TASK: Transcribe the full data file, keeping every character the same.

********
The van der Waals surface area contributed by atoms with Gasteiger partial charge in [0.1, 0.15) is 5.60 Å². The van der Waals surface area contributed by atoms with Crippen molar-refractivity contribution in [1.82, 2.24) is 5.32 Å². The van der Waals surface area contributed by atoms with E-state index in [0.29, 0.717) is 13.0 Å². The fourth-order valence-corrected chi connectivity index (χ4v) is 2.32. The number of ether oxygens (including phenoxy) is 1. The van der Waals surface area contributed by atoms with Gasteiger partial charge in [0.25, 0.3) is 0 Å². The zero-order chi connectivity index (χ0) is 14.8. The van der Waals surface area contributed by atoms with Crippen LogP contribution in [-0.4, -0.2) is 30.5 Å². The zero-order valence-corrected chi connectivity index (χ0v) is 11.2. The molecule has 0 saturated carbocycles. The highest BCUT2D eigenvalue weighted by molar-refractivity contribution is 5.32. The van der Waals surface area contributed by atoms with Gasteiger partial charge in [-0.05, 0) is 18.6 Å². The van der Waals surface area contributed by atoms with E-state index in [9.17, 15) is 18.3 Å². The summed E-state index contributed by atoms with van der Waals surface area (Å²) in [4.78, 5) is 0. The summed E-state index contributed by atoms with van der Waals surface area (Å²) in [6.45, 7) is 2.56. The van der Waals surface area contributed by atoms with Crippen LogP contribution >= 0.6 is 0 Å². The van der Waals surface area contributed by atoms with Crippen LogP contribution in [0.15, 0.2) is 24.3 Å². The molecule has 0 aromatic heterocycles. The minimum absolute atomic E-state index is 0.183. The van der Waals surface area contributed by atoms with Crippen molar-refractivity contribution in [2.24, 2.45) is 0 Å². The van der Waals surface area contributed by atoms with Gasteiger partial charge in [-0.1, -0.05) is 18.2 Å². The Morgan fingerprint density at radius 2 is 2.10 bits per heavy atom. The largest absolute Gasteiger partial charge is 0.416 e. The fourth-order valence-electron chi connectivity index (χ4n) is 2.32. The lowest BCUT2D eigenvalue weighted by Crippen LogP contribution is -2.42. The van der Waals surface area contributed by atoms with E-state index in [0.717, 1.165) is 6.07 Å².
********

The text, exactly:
The van der Waals surface area contributed by atoms with Gasteiger partial charge in [0.1, 0.15) is 5.60 Å². The van der Waals surface area contributed by atoms with Crippen molar-refractivity contribution in [1.82, 2.24) is 5.32 Å². The van der Waals surface area contributed by atoms with E-state index in [0.29, 0.717) is 13.0 Å². The fourth-order valence-corrected chi connectivity index (χ4v) is 2.32. The number of ether oxygens (including phenoxy) is 1. The van der Waals surface area contributed by atoms with Gasteiger partial charge in [0.25, 0.3) is 0 Å². The zero-order chi connectivity index (χ0) is 14.8. The van der Waals surface area contributed by atoms with Crippen LogP contribution in [-0.4, -0.2) is 30.5 Å². The zero-order valence-corrected chi connectivity index (χ0v) is 11.2. The molecule has 0 saturated carbocycles. The highest BCUT2D eigenvalue weighted by molar-refractivity contribution is 5.32. The van der Waals surface area contributed by atoms with Gasteiger partial charge in [-0.05, 0) is 18.6 Å². The van der Waals surface area contributed by atoms with E-state index in [9.17, 15) is 18.3 Å². The summed E-state index contributed by atoms with van der Waals surface area (Å²) in [4.78, 5) is 0. The summed E-state index contributed by atoms with van der Waals surface area (Å²) in [6.45, 7) is 2.56. The van der Waals surface area contributed by atoms with Crippen LogP contribution >= 0.6 is 0 Å². The van der Waals surface area contributed by atoms with Crippen LogP contribution in [0.15, 0.2) is 24.3 Å². The molecule has 0 aromatic heterocycles. The minimum absolute atomic E-state index is 0.183. The van der Waals surface area contributed by atoms with Crippen molar-refractivity contribution in [2.24, 2.45) is 0 Å². The van der Waals surface area contributed by atoms with Gasteiger partial charge in [-0.1, -0.05) is 18.2 Å². The Morgan fingerprint density at radius 2 is 2.10 bits per heavy atom. The largest absolute Gasteiger partial charge is 0.416 e. The fourth-order valence-electron chi connectivity index (χ4n) is 2.32. The lowest BCUT2D eigenvalue weighted by Crippen LogP contribution is -2.42. The van der Waals surface area contributed by atoms with E-state index in [0.717, 1.165) is 6.07 Å².